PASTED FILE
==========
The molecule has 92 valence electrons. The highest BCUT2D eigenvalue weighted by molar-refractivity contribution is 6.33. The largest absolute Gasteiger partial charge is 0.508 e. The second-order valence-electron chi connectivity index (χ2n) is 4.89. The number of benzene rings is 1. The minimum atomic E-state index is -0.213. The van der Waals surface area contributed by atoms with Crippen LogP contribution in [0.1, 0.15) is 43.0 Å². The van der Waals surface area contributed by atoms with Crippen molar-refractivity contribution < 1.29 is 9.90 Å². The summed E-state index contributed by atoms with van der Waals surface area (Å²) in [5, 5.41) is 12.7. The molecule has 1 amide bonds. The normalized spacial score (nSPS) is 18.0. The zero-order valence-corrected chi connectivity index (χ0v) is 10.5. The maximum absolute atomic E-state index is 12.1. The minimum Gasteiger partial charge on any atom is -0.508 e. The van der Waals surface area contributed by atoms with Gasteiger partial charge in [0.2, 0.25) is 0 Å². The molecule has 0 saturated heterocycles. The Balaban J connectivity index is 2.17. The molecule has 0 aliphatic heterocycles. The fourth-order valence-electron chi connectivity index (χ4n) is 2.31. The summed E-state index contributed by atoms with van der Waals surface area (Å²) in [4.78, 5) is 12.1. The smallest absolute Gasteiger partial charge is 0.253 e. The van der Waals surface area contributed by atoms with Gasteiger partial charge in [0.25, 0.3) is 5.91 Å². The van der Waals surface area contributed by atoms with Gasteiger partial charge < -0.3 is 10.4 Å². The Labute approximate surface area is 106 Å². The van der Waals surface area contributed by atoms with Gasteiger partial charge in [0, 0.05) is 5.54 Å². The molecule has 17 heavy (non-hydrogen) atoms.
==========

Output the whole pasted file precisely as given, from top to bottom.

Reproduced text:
The molecule has 92 valence electrons. The highest BCUT2D eigenvalue weighted by molar-refractivity contribution is 6.33. The largest absolute Gasteiger partial charge is 0.508 e. The second-order valence-electron chi connectivity index (χ2n) is 4.89. The number of benzene rings is 1. The minimum atomic E-state index is -0.213. The van der Waals surface area contributed by atoms with Crippen LogP contribution in [0.1, 0.15) is 43.0 Å². The van der Waals surface area contributed by atoms with Crippen molar-refractivity contribution < 1.29 is 9.90 Å². The summed E-state index contributed by atoms with van der Waals surface area (Å²) in [5, 5.41) is 12.7. The molecule has 1 amide bonds. The normalized spacial score (nSPS) is 18.0. The zero-order valence-corrected chi connectivity index (χ0v) is 10.5. The maximum absolute atomic E-state index is 12.1. The minimum Gasteiger partial charge on any atom is -0.508 e. The van der Waals surface area contributed by atoms with Gasteiger partial charge in [0.2, 0.25) is 0 Å². The molecule has 0 saturated heterocycles. The Balaban J connectivity index is 2.17. The molecule has 0 aliphatic heterocycles. The fourth-order valence-electron chi connectivity index (χ4n) is 2.31. The summed E-state index contributed by atoms with van der Waals surface area (Å²) in [4.78, 5) is 12.1. The smallest absolute Gasteiger partial charge is 0.253 e. The van der Waals surface area contributed by atoms with Gasteiger partial charge in [0.25, 0.3) is 5.91 Å². The van der Waals surface area contributed by atoms with Gasteiger partial charge < -0.3 is 10.4 Å². The Labute approximate surface area is 106 Å². The van der Waals surface area contributed by atoms with Gasteiger partial charge in [0, 0.05) is 5.54 Å². The molecule has 17 heavy (non-hydrogen) atoms.